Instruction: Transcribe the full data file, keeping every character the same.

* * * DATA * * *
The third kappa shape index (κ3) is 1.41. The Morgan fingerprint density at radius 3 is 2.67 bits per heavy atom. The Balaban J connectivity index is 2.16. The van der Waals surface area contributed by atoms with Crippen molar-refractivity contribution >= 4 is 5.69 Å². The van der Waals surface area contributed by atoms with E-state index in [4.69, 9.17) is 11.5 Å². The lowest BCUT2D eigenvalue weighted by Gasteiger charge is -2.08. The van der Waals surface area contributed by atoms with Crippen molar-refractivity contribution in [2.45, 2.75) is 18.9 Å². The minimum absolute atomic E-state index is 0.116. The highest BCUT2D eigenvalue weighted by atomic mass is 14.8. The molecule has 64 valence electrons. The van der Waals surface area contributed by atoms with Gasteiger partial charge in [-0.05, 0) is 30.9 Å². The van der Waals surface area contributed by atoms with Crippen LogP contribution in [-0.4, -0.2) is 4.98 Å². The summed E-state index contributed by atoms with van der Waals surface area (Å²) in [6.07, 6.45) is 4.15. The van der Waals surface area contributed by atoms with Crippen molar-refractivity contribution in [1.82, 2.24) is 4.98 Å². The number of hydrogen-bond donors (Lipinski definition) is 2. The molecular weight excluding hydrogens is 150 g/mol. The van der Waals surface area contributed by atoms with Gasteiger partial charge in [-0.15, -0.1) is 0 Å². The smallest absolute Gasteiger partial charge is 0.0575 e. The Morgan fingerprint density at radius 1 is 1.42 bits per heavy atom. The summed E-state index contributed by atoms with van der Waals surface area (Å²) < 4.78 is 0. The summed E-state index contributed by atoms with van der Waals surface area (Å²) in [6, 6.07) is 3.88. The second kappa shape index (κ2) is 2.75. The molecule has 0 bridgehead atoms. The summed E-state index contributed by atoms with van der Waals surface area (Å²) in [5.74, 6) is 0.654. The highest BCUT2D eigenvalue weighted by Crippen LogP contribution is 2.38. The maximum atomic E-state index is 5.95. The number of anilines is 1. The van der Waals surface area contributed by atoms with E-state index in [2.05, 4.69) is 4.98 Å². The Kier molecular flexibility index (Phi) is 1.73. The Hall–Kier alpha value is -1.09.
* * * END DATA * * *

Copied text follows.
The third kappa shape index (κ3) is 1.41. The Morgan fingerprint density at radius 3 is 2.67 bits per heavy atom. The Balaban J connectivity index is 2.16. The van der Waals surface area contributed by atoms with Crippen molar-refractivity contribution >= 4 is 5.69 Å². The van der Waals surface area contributed by atoms with E-state index in [4.69, 9.17) is 11.5 Å². The lowest BCUT2D eigenvalue weighted by Gasteiger charge is -2.08. The van der Waals surface area contributed by atoms with Crippen molar-refractivity contribution in [2.45, 2.75) is 18.9 Å². The minimum absolute atomic E-state index is 0.116. The highest BCUT2D eigenvalue weighted by atomic mass is 14.8. The molecule has 64 valence electrons. The van der Waals surface area contributed by atoms with Gasteiger partial charge in [-0.05, 0) is 30.9 Å². The van der Waals surface area contributed by atoms with Crippen LogP contribution in [-0.4, -0.2) is 4.98 Å². The summed E-state index contributed by atoms with van der Waals surface area (Å²) in [6.07, 6.45) is 4.15. The van der Waals surface area contributed by atoms with Crippen molar-refractivity contribution in [1.82, 2.24) is 4.98 Å². The number of hydrogen-bond donors (Lipinski definition) is 2. The molecular weight excluding hydrogens is 150 g/mol. The van der Waals surface area contributed by atoms with Gasteiger partial charge in [-0.15, -0.1) is 0 Å². The smallest absolute Gasteiger partial charge is 0.0575 e. The Morgan fingerprint density at radius 1 is 1.42 bits per heavy atom. The summed E-state index contributed by atoms with van der Waals surface area (Å²) < 4.78 is 0. The summed E-state index contributed by atoms with van der Waals surface area (Å²) in [6, 6.07) is 3.88. The second kappa shape index (κ2) is 2.75. The molecule has 0 bridgehead atoms. The summed E-state index contributed by atoms with van der Waals surface area (Å²) in [5.74, 6) is 0.654. The highest BCUT2D eigenvalue weighted by Crippen LogP contribution is 2.38. The maximum atomic E-state index is 5.95. The number of anilines is 1. The van der Waals surface area contributed by atoms with E-state index in [2.05, 4.69) is 4.98 Å². The Kier molecular flexibility index (Phi) is 1.73. The Hall–Kier alpha value is -1.09.